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Old 06-20-2011, 01:06 AM   #1
Jan 2009
Jonesborough, TN
Posts: 22

I made a Berliner Weisse in April and it still isn't sour. I'm starting to be discouraged. Here's the story so far:

Normal AG mash, short boil, quick cool.

Pitched S05 and the Wyeast Lacto blend simultaneously. The lacto had been in storage (fridge) for almost a year.

No souring after 3 weeks so I chalked it up to the Lacto culture being dead. I did a 10 gallon batch, so I decided to do an experiment.

One 5gal carboy got a White Labs Lacto culture that I bought and was dated as only 3 weeks old at pitching.

The other carboy got a "homemade" culture I made in a quart jar using some wort and a handful of pilsner malt. I let this sit for 3 days in my garage and then pitched the culture.

Both are still ticking the airlock (slowly) but now it has been 6 weeks since I repitched and still NOTHING.

Would it help to add some fermentables? The beer is currently at 1.003 and is stored at ~65f.

The only other thing I can think of is that the pH is too low, but I haven't checked it, nor do I have a way, although I can buy some litmus strips.

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Old 06-20-2011, 01:18 AM   #2
Nov 2009
Pasadena, CA
Posts: 289
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In my experience, the commerical lacto mixes sour very slow. It could easily take 6 months to a year to develop the desired sour character. I have had excellent success with sour mashing to get the complexity and tartness in a berliner weisse.

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Old 06-20-2011, 06:08 AM   #3
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Jun 2008
Pflugerville, Texas
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Lactobacillus takes about 6 months to fully develop the sourness in the finished beer. If you want it quicker than that you can cheat and add lactic acid, about 1 oz will pucker up a 5 gal batch nicely. Or do the sour mash.
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Old 06-20-2011, 01:47 PM   #4
Oldsock's Avatar
Sep 2007
DC, Washington DC
Posts: 3,237
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Low pH wouldn't be the issue if the beer isn't sour. I've found that my beers only take a couple months to get as sour as they are going to with Lacto. I've found that I need to get the Lacto going along with the primary yeast, as far as I'm aware it doesn't have the ability that Pedio/Brett do to breakdown really complex sugars.

Any idea how many IBUs the beer had, Lacto is very sensitive.
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Old 06-20-2011, 09:40 PM   #5
Feb 2007
Posts: 89

I'm guessing either low ph or not enough lacto.

For my last berliner I made a 2 vial lacto starter several weeks in advance to give it plenty of time to grow. I actually pitched the lacto starter first giving it a chance to take hold and it was in a full kerausan within 24 hrs (I did pitch a little warm). Once the lacto had taken hold, I pitched the sach yeast.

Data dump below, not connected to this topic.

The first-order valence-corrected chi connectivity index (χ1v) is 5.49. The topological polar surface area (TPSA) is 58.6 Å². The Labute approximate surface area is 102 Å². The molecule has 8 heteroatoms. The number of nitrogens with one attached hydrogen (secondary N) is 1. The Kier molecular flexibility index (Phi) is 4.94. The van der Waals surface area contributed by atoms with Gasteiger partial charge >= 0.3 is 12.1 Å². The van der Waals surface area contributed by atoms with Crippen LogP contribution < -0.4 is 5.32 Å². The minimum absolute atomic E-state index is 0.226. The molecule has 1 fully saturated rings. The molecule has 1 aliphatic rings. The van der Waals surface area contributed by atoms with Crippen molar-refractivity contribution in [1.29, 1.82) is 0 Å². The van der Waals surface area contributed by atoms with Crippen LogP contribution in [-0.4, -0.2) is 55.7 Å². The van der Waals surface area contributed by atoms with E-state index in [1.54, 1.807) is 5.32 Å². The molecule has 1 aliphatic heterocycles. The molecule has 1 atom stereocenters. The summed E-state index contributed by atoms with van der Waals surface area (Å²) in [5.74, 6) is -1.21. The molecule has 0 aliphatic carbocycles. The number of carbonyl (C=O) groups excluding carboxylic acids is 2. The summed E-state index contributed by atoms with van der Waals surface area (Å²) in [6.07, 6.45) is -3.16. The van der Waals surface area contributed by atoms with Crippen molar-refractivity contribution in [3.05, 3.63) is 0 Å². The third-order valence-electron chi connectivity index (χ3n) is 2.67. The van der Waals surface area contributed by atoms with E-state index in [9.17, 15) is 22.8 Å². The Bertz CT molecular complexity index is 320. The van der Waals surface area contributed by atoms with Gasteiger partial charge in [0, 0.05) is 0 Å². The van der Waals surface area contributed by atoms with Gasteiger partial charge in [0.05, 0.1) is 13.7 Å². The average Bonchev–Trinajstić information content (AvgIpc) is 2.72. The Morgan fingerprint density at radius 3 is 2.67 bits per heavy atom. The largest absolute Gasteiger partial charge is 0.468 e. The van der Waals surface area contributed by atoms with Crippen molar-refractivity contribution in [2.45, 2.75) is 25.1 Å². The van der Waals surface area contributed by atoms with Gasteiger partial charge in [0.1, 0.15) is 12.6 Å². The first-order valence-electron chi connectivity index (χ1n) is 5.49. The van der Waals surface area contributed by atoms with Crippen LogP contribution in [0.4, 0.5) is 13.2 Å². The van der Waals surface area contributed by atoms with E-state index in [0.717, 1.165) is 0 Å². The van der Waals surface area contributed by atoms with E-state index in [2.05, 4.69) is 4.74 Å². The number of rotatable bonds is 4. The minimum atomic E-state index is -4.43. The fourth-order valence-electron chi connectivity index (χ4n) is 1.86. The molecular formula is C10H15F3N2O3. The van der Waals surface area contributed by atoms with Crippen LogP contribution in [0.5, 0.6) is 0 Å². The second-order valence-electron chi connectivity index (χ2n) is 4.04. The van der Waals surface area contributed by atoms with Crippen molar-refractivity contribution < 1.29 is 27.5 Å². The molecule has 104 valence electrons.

I sampled it after only 2-3 weeks in the bottle and it was certainly sour, with a little sourness continuing to develop in the bottles over time.

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Old 06-20-2011, 11:02 PM   #6
Bsquared's Avatar
Oct 2006
San Diego
Posts: 1,851
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I have a Berliner that has been in the keg conditioning for a year and it still is not as sour as I want it to be, but its getting there.

one trick that worked for me in the past was to cool the wort to 100-105ºF then pitch the Lacto culture (if you can make a starter and expand the Lacto) Try and insulate your fermenter, or if you can keep it at 100º for 12-24 hr, then let it cool to 64, and pitch your chosen yeast.

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Old 06-26-2011, 04:25 PM   #7
Jan 2009
Jonesborough, TN
Posts: 22

Thanks for all the good advice. I still haven't checked the pH, but the IBU is 5 for this batch. I do thing the ale yeast got all the simple goodies and the lacto just does'nt have anything to eat. I am going to do some experimentation since I have two carboys for comparison.

I am going to rack them both again to get them off any dead yeast that has flocculated.

The carboy with the White Labs culture will get a dose of 4 oz priming sugar and a week of elevated temps in the fermentation "fridge". I'll dial in temps of about 85f and see where it goes.

The other carboy with the homemade lacto culture will go into the back corner of the cellar to be checked monthly.

Does anyone have any strong opinons against this? It may seem like I'm in a hurry to get results, but I'm a tinkerer and am curious how different methods affect quality of the finished beer.

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